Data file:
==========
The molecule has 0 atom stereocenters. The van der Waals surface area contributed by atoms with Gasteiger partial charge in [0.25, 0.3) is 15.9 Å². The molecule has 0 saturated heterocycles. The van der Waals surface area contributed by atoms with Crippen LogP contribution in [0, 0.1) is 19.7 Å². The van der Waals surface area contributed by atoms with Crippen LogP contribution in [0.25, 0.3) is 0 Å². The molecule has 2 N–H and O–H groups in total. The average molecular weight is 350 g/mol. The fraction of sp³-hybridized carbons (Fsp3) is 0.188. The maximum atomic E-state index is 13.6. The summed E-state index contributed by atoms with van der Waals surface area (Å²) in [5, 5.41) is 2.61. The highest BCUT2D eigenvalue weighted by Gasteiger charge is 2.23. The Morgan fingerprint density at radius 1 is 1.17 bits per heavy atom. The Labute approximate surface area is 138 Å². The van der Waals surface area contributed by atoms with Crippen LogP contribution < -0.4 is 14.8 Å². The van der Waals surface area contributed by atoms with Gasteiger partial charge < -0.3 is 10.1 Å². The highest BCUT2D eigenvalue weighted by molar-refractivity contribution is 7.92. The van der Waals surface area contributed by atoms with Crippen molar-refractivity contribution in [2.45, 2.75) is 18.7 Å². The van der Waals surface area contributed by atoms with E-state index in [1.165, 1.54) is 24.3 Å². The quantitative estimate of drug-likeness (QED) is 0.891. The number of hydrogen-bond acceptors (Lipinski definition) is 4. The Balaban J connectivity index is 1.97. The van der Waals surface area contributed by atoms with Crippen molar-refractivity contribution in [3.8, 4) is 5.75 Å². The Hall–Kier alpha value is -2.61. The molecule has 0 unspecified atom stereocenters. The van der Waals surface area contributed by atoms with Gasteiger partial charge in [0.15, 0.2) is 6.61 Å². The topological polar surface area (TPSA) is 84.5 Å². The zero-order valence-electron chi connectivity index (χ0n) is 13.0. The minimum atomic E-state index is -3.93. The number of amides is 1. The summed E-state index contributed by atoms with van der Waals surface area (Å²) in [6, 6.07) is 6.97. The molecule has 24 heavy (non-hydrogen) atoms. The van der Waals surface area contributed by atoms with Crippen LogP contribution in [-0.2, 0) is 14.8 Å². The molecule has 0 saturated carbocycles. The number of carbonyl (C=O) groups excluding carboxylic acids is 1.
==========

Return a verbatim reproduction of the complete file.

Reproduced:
The molecule has 0 atom stereocenters. The van der Waals surface area contributed by atoms with Gasteiger partial charge in [0.25, 0.3) is 15.9 Å². The molecule has 0 saturated heterocycles. The van der Waals surface area contributed by atoms with Crippen LogP contribution in [0, 0.1) is 19.7 Å². The van der Waals surface area contributed by atoms with Crippen LogP contribution in [0.25, 0.3) is 0 Å². The molecule has 2 N–H and O–H groups in total. The average molecular weight is 350 g/mol. The fraction of sp³-hybridized carbons (Fsp3) is 0.188. The maximum atomic E-state index is 13.6. The summed E-state index contributed by atoms with van der Waals surface area (Å²) in [5, 5.41) is 2.61. The highest BCUT2D eigenvalue weighted by Gasteiger charge is 2.23. The Morgan fingerprint density at radius 1 is 1.17 bits per heavy atom. The Labute approximate surface area is 138 Å². The van der Waals surface area contributed by atoms with Crippen LogP contribution < -0.4 is 14.8 Å². The van der Waals surface area contributed by atoms with Gasteiger partial charge < -0.3 is 10.1 Å². The highest BCUT2D eigenvalue weighted by molar-refractivity contribution is 7.92. The van der Waals surface area contributed by atoms with Crippen molar-refractivity contribution in [2.45, 2.75) is 18.7 Å². The van der Waals surface area contributed by atoms with E-state index in [1.165, 1.54) is 24.3 Å². The quantitative estimate of drug-likeness (QED) is 0.891. The number of hydrogen-bond acceptors (Lipinski definition) is 4. The Balaban J connectivity index is 1.97. The van der Waals surface area contributed by atoms with Crippen molar-refractivity contribution in [3.8, 4) is 5.75 Å². The Hall–Kier alpha value is -2.61. The molecule has 0 unspecified atom stereocenters. The van der Waals surface area contributed by atoms with Gasteiger partial charge in [0.15, 0.2) is 6.61 Å². The topological polar surface area (TPSA) is 84.5 Å². The zero-order valence-electron chi connectivity index (χ0n) is 13.0. The minimum atomic E-state index is -3.93. The number of amides is 1. The summed E-state index contributed by atoms with van der Waals surface area (Å²) in [6, 6.07) is 6.97. The molecule has 24 heavy (non-hydrogen) atoms. The van der Waals surface area contributed by atoms with Crippen LogP contribution in [-0.2, 0) is 14.8 Å². The molecule has 0 saturated carbocycles. The number of carbonyl (C=O) groups excluding carboxylic acids is 1.